Other notable limitations included the small sample size and the lack of a control group. Moreover, it is possible that observed improvement in symptoms could be partly due to environmental or other changes rather than to the antipsychotic treatment. However, it is difficult that a factor could have the same impact on observed improvement in all three groups.
Acknowledging these limitations, naturalistic studies such as this one should be considered as complementary to randomized controlled trials because they allow for the collection of information on what is really happening in the clinical setting without the artifacts of an experimental intervention.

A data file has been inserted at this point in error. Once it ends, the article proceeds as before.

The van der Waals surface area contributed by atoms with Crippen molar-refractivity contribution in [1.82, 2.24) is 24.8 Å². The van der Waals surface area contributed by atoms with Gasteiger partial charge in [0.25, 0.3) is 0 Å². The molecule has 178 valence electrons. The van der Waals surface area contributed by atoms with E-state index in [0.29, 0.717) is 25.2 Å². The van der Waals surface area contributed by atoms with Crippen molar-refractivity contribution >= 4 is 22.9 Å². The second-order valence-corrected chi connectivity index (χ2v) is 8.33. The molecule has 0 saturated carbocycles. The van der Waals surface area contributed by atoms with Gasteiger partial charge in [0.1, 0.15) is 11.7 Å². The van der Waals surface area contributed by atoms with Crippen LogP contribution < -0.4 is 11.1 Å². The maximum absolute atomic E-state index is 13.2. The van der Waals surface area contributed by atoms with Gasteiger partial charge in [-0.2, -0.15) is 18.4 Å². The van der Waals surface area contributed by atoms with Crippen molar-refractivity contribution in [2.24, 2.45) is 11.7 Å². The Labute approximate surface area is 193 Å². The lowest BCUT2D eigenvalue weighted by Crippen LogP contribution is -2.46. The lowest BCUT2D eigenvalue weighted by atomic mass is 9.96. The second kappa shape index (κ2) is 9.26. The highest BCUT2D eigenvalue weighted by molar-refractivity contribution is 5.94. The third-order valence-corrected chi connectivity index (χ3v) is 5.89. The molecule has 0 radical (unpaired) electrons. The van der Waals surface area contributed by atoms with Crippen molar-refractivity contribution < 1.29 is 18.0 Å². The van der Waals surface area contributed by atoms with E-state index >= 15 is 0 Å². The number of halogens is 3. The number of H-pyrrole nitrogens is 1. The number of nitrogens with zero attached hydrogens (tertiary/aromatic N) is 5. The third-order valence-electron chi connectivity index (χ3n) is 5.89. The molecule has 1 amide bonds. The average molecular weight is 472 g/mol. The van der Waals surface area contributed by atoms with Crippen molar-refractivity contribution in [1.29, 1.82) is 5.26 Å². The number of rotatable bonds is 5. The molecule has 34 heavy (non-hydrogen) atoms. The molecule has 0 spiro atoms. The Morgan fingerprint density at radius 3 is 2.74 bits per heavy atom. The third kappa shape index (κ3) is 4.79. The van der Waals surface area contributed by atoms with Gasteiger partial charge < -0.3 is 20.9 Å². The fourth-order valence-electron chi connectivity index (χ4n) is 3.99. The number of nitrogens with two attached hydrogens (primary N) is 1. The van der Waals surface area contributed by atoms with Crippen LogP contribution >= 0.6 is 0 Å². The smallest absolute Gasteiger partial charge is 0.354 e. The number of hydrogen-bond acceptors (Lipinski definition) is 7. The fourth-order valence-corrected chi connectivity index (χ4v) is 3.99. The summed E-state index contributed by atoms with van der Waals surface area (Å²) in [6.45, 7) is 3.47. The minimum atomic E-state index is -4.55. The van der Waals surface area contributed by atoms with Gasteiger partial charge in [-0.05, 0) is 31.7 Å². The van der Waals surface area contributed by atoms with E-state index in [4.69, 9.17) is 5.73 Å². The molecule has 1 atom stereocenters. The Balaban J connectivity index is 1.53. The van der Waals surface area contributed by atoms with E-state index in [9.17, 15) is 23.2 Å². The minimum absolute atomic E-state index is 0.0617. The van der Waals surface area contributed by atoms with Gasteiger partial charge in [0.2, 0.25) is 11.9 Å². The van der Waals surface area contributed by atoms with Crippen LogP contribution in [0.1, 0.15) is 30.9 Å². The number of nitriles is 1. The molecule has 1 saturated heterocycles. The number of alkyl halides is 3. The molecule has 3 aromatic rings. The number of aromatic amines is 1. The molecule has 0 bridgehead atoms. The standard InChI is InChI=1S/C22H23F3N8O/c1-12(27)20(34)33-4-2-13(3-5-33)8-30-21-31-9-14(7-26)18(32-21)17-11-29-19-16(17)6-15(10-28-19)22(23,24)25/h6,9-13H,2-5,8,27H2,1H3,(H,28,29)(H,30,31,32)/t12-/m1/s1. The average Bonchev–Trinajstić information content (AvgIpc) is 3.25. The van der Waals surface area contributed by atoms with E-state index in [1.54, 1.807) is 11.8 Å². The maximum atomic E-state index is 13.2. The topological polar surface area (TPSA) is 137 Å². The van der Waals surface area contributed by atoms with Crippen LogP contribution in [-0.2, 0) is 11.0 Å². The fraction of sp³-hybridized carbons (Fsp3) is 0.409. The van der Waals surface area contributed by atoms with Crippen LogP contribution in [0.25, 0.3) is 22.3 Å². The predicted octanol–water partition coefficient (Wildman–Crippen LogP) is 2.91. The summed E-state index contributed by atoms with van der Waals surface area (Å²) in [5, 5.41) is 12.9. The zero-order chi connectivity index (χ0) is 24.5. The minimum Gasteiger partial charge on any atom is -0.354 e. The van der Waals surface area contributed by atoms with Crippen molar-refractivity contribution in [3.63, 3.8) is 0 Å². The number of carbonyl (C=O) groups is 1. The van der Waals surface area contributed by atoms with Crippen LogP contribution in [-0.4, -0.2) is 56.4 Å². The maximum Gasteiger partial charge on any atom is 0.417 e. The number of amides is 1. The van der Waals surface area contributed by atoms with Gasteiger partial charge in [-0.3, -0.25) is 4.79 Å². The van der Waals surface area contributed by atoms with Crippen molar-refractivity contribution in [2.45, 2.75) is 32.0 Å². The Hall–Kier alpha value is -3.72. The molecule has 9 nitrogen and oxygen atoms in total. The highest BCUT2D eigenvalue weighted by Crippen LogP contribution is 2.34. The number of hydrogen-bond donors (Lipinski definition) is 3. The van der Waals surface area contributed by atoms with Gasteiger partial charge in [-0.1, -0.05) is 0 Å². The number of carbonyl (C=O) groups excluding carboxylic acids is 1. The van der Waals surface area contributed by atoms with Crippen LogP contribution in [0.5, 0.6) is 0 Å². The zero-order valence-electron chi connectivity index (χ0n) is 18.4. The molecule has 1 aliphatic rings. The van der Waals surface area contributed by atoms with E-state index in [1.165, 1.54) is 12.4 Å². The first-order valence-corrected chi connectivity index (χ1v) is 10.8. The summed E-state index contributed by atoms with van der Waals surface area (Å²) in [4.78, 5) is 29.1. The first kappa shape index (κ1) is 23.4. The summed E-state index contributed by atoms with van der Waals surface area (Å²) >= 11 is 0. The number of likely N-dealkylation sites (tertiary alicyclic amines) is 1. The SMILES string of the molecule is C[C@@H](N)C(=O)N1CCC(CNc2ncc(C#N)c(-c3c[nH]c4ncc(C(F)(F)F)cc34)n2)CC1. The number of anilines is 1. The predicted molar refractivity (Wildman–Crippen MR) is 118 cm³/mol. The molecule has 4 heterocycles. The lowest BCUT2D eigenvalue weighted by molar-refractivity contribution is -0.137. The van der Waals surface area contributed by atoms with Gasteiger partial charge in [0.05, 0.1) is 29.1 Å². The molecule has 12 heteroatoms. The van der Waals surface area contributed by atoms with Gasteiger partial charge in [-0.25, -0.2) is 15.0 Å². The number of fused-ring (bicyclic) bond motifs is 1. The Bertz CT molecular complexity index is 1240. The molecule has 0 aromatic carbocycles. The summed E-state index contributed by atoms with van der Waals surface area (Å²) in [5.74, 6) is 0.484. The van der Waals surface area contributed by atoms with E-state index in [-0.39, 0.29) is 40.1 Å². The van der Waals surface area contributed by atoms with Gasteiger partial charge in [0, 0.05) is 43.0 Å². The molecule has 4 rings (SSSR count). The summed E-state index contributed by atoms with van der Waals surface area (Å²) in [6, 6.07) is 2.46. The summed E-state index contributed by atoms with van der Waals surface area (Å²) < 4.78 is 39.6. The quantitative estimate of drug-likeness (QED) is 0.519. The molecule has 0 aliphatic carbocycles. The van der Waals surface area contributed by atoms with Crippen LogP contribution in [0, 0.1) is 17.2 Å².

In conclusion, the present study found an improvement of BPSD in outpatients with AD during long-term treatment with olanzapine, risperidone and quetiapine, without statistically significant between-group differences. These three SGA had similar side-effect profiles and did not significantly worsen cognition over 6 months. The preliminary results also suggest that baseline cognitive function might influence treatment response. Because the use of SGA may be restricted to patients who have few or no side-effects and for whom benefits can be discerned, it might be important to evaluate AD patients' severity of cognitive impairment before initiating treatment with SGA. These findings underline the importance of outpatient management with consideration of both risks and benefits in order to optimize a patient's care, with a greater impact on the family, economics, quality of life and resulting in the continuation of at-home care.